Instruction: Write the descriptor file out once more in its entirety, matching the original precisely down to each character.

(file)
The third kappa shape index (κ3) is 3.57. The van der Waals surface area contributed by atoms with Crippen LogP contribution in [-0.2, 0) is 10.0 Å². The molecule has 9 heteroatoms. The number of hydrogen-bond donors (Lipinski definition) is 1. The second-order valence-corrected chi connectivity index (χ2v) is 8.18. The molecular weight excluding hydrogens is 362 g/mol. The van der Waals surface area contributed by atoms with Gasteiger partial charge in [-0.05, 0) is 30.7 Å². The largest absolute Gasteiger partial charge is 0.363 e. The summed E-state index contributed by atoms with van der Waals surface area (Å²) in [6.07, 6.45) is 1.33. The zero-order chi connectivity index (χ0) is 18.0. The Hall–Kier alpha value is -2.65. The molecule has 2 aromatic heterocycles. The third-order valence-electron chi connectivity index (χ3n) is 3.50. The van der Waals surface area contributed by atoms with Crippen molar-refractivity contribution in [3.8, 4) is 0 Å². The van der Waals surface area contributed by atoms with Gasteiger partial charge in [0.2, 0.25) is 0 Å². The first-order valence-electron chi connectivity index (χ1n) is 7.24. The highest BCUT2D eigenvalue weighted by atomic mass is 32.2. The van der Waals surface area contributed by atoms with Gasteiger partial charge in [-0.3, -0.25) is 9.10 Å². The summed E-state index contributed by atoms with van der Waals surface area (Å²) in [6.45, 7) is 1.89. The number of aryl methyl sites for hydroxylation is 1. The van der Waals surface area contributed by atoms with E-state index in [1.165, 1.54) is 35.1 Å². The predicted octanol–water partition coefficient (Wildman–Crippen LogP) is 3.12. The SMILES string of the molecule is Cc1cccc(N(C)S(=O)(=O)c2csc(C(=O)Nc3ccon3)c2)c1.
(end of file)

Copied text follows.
The third kappa shape index (κ3) is 3.57. The van der Waals surface area contributed by atoms with Crippen LogP contribution in [-0.2, 0) is 10.0 Å². The molecule has 9 heteroatoms. The number of hydrogen-bond donors (Lipinski definition) is 1. The second-order valence-corrected chi connectivity index (χ2v) is 8.18. The molecular weight excluding hydrogens is 362 g/mol. The van der Waals surface area contributed by atoms with Gasteiger partial charge in [-0.05, 0) is 30.7 Å². The largest absolute Gasteiger partial charge is 0.363 e. The summed E-state index contributed by atoms with van der Waals surface area (Å²) in [6.07, 6.45) is 1.33. The zero-order chi connectivity index (χ0) is 18.0. The Hall–Kier alpha value is -2.65. The molecule has 2 aromatic heterocycles. The third-order valence-electron chi connectivity index (χ3n) is 3.50. The van der Waals surface area contributed by atoms with Crippen molar-refractivity contribution in [3.8, 4) is 0 Å². The van der Waals surface area contributed by atoms with Gasteiger partial charge in [0.2, 0.25) is 0 Å². The first-order valence-electron chi connectivity index (χ1n) is 7.24. The highest BCUT2D eigenvalue weighted by atomic mass is 32.2. The van der Waals surface area contributed by atoms with Gasteiger partial charge in [-0.3, -0.25) is 9.10 Å². The summed E-state index contributed by atoms with van der Waals surface area (Å²) in [6.45, 7) is 1.89. The number of aryl methyl sites for hydroxylation is 1. The van der Waals surface area contributed by atoms with E-state index in [1.165, 1.54) is 35.1 Å². The predicted octanol–water partition coefficient (Wildman–Crippen LogP) is 3.12. The SMILES string of the molecule is Cc1cccc(N(C)S(=O)(=O)c2csc(C(=O)Nc3ccon3)c2)c1.